You don't have to use drugs to be affected by them every day. If you love someone who has an unhealthy relationship with any substance or substances, you probably struggle with a variety of complicated emotions and desires. Unlike the spouses and relatives of drug users, you may be still getting to know your girlfriend or boyfriend, and that makes it more difficult to understand their choices or figure out how to react appropriately. You're also in the early stages of your romance, so you may be more likely to overlook your partner's poor choices or mistake conflict for passion. So, how do you handle the situation without making it worse or ending your relationship?
At Freedom Model Retreats, we believe in self-directed solutions for substance users, so we won't make decisions for you either. However, we know how substance use affects relationships (and vice versa), especially in a society that views it as a character flaw and treats it like a medical condition. Whether you desperately want to get help for your loved one or you can't decide whether to stay, it's important to do the following three things every single day.
All relationships require some compromise, but that should never include emotional or physical suffering. If your partner blames you for his or her substance use, your reactions may range from believing them wholeheartedly to dismissing it in an attempt to deflect. You are not at fault and you can't control your partner's choices. You also don’t deserve to be blamed for them choosing to use. If that is happening, it may be time to free yourself from their influence.
Some physical risks are unacceptable too. If they get high and drive recklessly, invite other users into a space you share, or abuse you under the influence, it's time to get out for your own safety. You can provide support and help from a distance if you choose but don't risk your health and well-being to do so.
Contrary to the tenets of 12 Step addiction programs, drugs don't control a person's identity or actions. Drug use is a chosen behavior, not an inevitable outcome of their desire to use. It is rarely a good time to try to discuss making changes with your loved one when they are under the influence or impaired. Wait until they're no longer under the influence to have a conversation about their behaviors.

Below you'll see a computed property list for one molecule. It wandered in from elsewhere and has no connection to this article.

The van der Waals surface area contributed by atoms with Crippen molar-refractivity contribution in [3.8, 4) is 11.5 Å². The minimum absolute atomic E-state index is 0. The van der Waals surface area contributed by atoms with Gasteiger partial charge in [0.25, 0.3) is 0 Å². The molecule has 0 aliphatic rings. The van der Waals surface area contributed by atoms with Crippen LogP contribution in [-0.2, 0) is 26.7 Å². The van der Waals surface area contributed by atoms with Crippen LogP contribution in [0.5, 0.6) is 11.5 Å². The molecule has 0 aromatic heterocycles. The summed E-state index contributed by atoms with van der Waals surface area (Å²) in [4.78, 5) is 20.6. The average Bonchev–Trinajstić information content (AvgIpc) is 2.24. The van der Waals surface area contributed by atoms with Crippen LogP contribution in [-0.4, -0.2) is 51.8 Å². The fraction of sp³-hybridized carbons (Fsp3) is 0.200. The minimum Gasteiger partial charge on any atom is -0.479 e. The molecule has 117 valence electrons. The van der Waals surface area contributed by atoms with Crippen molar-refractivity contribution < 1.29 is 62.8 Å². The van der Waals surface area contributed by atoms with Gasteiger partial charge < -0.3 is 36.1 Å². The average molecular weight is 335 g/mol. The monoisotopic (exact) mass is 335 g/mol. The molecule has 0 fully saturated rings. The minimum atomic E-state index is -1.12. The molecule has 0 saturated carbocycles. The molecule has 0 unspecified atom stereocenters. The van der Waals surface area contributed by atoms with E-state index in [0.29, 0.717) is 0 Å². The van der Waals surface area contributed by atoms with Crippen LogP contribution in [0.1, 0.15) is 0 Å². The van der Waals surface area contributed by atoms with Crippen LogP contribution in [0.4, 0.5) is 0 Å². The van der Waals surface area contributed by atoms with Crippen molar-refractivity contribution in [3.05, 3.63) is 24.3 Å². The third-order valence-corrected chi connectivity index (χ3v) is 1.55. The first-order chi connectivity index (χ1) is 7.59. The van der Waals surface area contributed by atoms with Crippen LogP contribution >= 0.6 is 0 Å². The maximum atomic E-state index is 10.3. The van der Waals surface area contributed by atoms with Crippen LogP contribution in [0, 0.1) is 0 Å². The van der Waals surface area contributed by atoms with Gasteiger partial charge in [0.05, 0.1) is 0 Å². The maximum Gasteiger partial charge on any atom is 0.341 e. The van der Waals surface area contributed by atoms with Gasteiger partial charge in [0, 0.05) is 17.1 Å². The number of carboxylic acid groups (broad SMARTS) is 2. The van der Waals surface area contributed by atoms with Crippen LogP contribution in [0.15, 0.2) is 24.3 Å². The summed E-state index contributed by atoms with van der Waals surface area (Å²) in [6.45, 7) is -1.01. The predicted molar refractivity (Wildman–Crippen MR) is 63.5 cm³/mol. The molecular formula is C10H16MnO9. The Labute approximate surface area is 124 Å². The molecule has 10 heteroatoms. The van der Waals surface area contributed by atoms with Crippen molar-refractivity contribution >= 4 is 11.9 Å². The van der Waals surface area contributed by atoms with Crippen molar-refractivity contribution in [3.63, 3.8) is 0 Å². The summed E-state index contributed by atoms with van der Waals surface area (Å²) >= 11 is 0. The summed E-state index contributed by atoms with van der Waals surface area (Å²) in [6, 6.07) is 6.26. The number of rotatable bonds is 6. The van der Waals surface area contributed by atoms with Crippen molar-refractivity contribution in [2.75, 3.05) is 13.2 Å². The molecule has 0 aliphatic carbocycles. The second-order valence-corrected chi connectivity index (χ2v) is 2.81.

Open your dialogue with understanding and tolerance, not blame or anger. Instead of surprising them with an ambush style intervention or making threatening ultimatums, simply make an effort to share your perspective and listen to theirs. Be clear about your feelings, concerns, and leave the door open for change. If you need to leave, let them know why as lovingly as possible and explain you will help with support if you are willing to do so. Reacting with blame and shame aren’t helpful and don’t make an impact on the user other than to have them give up and continue to use.
There's no guaranteed method that will permanently change your partner's habits; only they can do that, because only they are responsible for their drug use or lack thereof. However, there are plenty of productive ways to focus your own energies. Share useful details about the options you research, and then leave the information in their hands. Let them know you're available to talk and listen. If they're willing to try to get help, discuss what steps to take and help them plan how to be successful. Looking into detox programs and a Cognitive Behavioral Education program for after detox is a good start for a successful outcome. If you have questions or concerns, you or your loved one can always call our Guest Service Consultants for compassionate answers.
If you have a valid reason to believe they'll overdose or harm themselves or someone else, it's okay to intervene and get help. Just remember: their drug use isn't your problem to fix, it's theirs.